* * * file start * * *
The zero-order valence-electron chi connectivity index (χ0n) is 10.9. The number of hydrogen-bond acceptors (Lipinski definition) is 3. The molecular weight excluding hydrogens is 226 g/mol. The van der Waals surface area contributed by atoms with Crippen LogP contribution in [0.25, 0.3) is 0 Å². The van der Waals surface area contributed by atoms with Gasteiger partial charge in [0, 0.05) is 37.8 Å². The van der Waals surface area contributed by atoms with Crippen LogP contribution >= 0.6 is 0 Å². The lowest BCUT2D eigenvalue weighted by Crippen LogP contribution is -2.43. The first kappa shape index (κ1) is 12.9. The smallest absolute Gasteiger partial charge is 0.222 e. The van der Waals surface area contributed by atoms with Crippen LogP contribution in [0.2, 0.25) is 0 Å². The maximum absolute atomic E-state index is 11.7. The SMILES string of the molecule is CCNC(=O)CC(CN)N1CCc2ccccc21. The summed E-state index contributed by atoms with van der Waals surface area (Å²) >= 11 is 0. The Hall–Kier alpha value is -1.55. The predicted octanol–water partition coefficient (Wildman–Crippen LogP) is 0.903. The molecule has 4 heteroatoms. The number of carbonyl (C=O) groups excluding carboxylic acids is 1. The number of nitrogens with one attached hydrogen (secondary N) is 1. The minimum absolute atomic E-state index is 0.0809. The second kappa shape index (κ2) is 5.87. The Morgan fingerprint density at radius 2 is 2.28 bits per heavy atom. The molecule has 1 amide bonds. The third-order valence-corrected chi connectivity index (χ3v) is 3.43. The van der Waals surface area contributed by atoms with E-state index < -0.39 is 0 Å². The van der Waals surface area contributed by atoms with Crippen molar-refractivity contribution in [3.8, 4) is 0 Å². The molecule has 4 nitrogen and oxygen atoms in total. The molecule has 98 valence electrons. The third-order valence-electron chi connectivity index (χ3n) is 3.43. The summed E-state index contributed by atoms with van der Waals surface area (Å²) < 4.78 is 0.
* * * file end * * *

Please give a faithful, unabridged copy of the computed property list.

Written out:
The zero-order valence-electron chi connectivity index (χ0n) is 10.9. The number of hydrogen-bond acceptors (Lipinski definition) is 3. The molecular weight excluding hydrogens is 226 g/mol. The van der Waals surface area contributed by atoms with Crippen LogP contribution in [0.25, 0.3) is 0 Å². The van der Waals surface area contributed by atoms with Gasteiger partial charge in [0, 0.05) is 37.8 Å². The van der Waals surface area contributed by atoms with Crippen LogP contribution >= 0.6 is 0 Å². The lowest BCUT2D eigenvalue weighted by Crippen LogP contribution is -2.43. The first kappa shape index (κ1) is 12.9. The smallest absolute Gasteiger partial charge is 0.222 e. The van der Waals surface area contributed by atoms with Crippen LogP contribution in [0.2, 0.25) is 0 Å². The maximum absolute atomic E-state index is 11.7. The SMILES string of the molecule is CCNC(=O)CC(CN)N1CCc2ccccc21. The summed E-state index contributed by atoms with van der Waals surface area (Å²) >= 11 is 0. The Hall–Kier alpha value is -1.55. The predicted octanol–water partition coefficient (Wildman–Crippen LogP) is 0.903. The molecule has 4 heteroatoms. The number of carbonyl (C=O) groups excluding carboxylic acids is 1. The number of nitrogens with one attached hydrogen (secondary N) is 1. The minimum absolute atomic E-state index is 0.0809. The second kappa shape index (κ2) is 5.87. The Morgan fingerprint density at radius 2 is 2.28 bits per heavy atom. The molecule has 1 amide bonds. The third-order valence-corrected chi connectivity index (χ3v) is 3.43. The van der Waals surface area contributed by atoms with E-state index < -0.39 is 0 Å². The van der Waals surface area contributed by atoms with Crippen molar-refractivity contribution in [3.8, 4) is 0 Å². The molecule has 4 nitrogen and oxygen atoms in total. The molecule has 98 valence electrons. The third-order valence-electron chi connectivity index (χ3n) is 3.43. The summed E-state index contributed by atoms with van der Waals surface area (Å²) < 4.78 is 0.